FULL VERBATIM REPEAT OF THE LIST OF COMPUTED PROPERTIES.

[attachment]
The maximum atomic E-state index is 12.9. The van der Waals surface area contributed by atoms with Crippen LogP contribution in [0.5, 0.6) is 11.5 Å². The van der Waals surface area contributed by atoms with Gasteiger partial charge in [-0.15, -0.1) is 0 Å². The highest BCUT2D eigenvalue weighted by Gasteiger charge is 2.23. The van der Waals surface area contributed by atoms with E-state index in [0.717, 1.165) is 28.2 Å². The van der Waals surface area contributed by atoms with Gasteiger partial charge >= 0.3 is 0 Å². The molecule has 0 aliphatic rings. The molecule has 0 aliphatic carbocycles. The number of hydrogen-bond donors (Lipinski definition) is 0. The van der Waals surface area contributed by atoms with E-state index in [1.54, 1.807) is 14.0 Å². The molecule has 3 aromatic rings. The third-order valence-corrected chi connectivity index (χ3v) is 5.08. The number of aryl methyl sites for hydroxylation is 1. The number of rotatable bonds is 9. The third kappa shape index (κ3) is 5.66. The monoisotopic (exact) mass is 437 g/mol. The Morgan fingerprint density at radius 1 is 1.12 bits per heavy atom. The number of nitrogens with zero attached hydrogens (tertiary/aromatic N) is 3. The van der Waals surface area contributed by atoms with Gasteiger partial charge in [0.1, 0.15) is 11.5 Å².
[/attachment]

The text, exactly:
The maximum atomic E-state index is 12.9. The van der Waals surface area contributed by atoms with Crippen LogP contribution in [0.5, 0.6) is 11.5 Å². The van der Waals surface area contributed by atoms with Gasteiger partial charge in [-0.15, -0.1) is 0 Å². The highest BCUT2D eigenvalue weighted by Gasteiger charge is 2.23. The van der Waals surface area contributed by atoms with E-state index in [0.717, 1.165) is 28.2 Å². The van der Waals surface area contributed by atoms with Gasteiger partial charge >= 0.3 is 0 Å². The molecule has 0 aliphatic rings. The molecule has 0 aliphatic carbocycles. The number of hydrogen-bond donors (Lipinski definition) is 0. The van der Waals surface area contributed by atoms with E-state index in [1.54, 1.807) is 14.0 Å². The molecule has 3 aromatic rings. The third-order valence-corrected chi connectivity index (χ3v) is 5.08. The number of aryl methyl sites for hydroxylation is 1. The number of rotatable bonds is 9. The third kappa shape index (κ3) is 5.66. The monoisotopic (exact) mass is 437 g/mol. The Morgan fingerprint density at radius 1 is 1.12 bits per heavy atom. The number of nitrogens with zero attached hydrogens (tertiary/aromatic N) is 3. The van der Waals surface area contributed by atoms with Gasteiger partial charge in [0.1, 0.15) is 11.5 Å².